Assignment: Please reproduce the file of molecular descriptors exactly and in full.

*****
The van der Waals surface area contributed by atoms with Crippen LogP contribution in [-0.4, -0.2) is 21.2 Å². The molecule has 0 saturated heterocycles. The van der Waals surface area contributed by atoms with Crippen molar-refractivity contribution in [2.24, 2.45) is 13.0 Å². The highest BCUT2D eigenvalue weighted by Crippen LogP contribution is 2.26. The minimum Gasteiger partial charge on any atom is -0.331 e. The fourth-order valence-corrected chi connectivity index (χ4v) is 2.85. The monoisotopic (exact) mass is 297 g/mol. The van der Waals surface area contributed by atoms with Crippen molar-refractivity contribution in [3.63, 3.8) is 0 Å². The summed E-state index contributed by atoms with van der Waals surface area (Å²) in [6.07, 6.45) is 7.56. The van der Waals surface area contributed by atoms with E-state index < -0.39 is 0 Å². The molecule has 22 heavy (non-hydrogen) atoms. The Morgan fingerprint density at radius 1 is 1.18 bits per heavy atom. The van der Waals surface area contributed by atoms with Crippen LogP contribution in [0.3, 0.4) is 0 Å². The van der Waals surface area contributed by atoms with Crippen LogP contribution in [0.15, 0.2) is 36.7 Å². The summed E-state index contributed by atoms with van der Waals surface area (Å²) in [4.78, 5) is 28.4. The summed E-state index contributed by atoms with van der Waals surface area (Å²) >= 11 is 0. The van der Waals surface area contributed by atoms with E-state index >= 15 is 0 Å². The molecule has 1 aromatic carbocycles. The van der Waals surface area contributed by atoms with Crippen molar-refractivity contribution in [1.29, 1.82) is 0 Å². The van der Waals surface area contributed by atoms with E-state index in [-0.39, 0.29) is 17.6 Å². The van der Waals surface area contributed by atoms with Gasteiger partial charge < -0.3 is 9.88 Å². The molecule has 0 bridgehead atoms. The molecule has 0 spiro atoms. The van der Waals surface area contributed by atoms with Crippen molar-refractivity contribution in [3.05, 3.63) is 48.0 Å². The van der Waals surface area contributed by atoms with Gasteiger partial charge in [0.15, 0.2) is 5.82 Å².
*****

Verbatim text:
The van der Waals surface area contributed by atoms with Crippen LogP contribution in [-0.4, -0.2) is 21.2 Å². The molecule has 0 saturated heterocycles. The van der Waals surface area contributed by atoms with Crippen molar-refractivity contribution in [2.24, 2.45) is 13.0 Å². The highest BCUT2D eigenvalue weighted by Crippen LogP contribution is 2.26. The minimum Gasteiger partial charge on any atom is -0.331 e. The fourth-order valence-corrected chi connectivity index (χ4v) is 2.85. The monoisotopic (exact) mass is 297 g/mol. The van der Waals surface area contributed by atoms with Crippen molar-refractivity contribution in [3.63, 3.8) is 0 Å². The summed E-state index contributed by atoms with van der Waals surface area (Å²) in [6.07, 6.45) is 7.56. The van der Waals surface area contributed by atoms with E-state index < -0.39 is 0 Å². The molecule has 22 heavy (non-hydrogen) atoms. The Morgan fingerprint density at radius 1 is 1.18 bits per heavy atom. The van der Waals surface area contributed by atoms with Crippen LogP contribution in [0.3, 0.4) is 0 Å². The van der Waals surface area contributed by atoms with Crippen LogP contribution in [0.15, 0.2) is 36.7 Å². The summed E-state index contributed by atoms with van der Waals surface area (Å²) in [4.78, 5) is 28.4. The summed E-state index contributed by atoms with van der Waals surface area (Å²) >= 11 is 0. The van der Waals surface area contributed by atoms with E-state index >= 15 is 0 Å². The molecule has 1 aromatic carbocycles. The van der Waals surface area contributed by atoms with Crippen molar-refractivity contribution in [1.29, 1.82) is 0 Å². The van der Waals surface area contributed by atoms with E-state index in [-0.39, 0.29) is 17.6 Å². The van der Waals surface area contributed by atoms with Gasteiger partial charge < -0.3 is 9.88 Å². The molecule has 0 bridgehead atoms. The molecule has 0 spiro atoms. The van der Waals surface area contributed by atoms with Crippen molar-refractivity contribution in [3.05, 3.63) is 48.0 Å². The van der Waals surface area contributed by atoms with Gasteiger partial charge in [0.15, 0.2) is 5.82 Å².